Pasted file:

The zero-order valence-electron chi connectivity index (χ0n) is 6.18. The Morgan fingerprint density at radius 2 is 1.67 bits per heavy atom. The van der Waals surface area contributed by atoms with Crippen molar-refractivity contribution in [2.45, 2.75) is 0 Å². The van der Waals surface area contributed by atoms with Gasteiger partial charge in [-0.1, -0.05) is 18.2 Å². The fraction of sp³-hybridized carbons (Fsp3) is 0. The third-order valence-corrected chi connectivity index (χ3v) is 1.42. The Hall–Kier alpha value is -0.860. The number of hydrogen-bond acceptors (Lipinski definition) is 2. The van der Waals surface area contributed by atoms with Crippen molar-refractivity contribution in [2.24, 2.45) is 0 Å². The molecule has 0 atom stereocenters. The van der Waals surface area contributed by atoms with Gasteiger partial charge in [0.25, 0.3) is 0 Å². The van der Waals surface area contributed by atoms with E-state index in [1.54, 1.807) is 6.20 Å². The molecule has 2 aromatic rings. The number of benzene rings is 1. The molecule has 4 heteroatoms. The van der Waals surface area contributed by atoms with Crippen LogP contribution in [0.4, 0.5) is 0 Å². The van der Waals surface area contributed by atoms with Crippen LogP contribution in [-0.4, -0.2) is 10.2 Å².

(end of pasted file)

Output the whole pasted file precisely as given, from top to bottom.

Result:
The zero-order valence-electron chi connectivity index (χ0n) is 6.18. The Morgan fingerprint density at radius 2 is 1.67 bits per heavy atom. The van der Waals surface area contributed by atoms with Crippen molar-refractivity contribution in [2.45, 2.75) is 0 Å². The van der Waals surface area contributed by atoms with Gasteiger partial charge in [-0.1, -0.05) is 18.2 Å². The fraction of sp³-hybridized carbons (Fsp3) is 0. The third-order valence-corrected chi connectivity index (χ3v) is 1.42. The Hall–Kier alpha value is -0.860. The number of hydrogen-bond acceptors (Lipinski definition) is 2. The van der Waals surface area contributed by atoms with Crippen molar-refractivity contribution in [2.24, 2.45) is 0 Å². The molecule has 0 atom stereocenters. The van der Waals surface area contributed by atoms with Gasteiger partial charge in [0.25, 0.3) is 0 Å². The van der Waals surface area contributed by atoms with E-state index in [1.54, 1.807) is 6.20 Å². The molecule has 2 aromatic rings. The number of benzene rings is 1. The molecule has 4 heteroatoms. The van der Waals surface area contributed by atoms with Crippen LogP contribution in [0.4, 0.5) is 0 Å². The van der Waals surface area contributed by atoms with Crippen LogP contribution in [-0.4, -0.2) is 10.2 Å².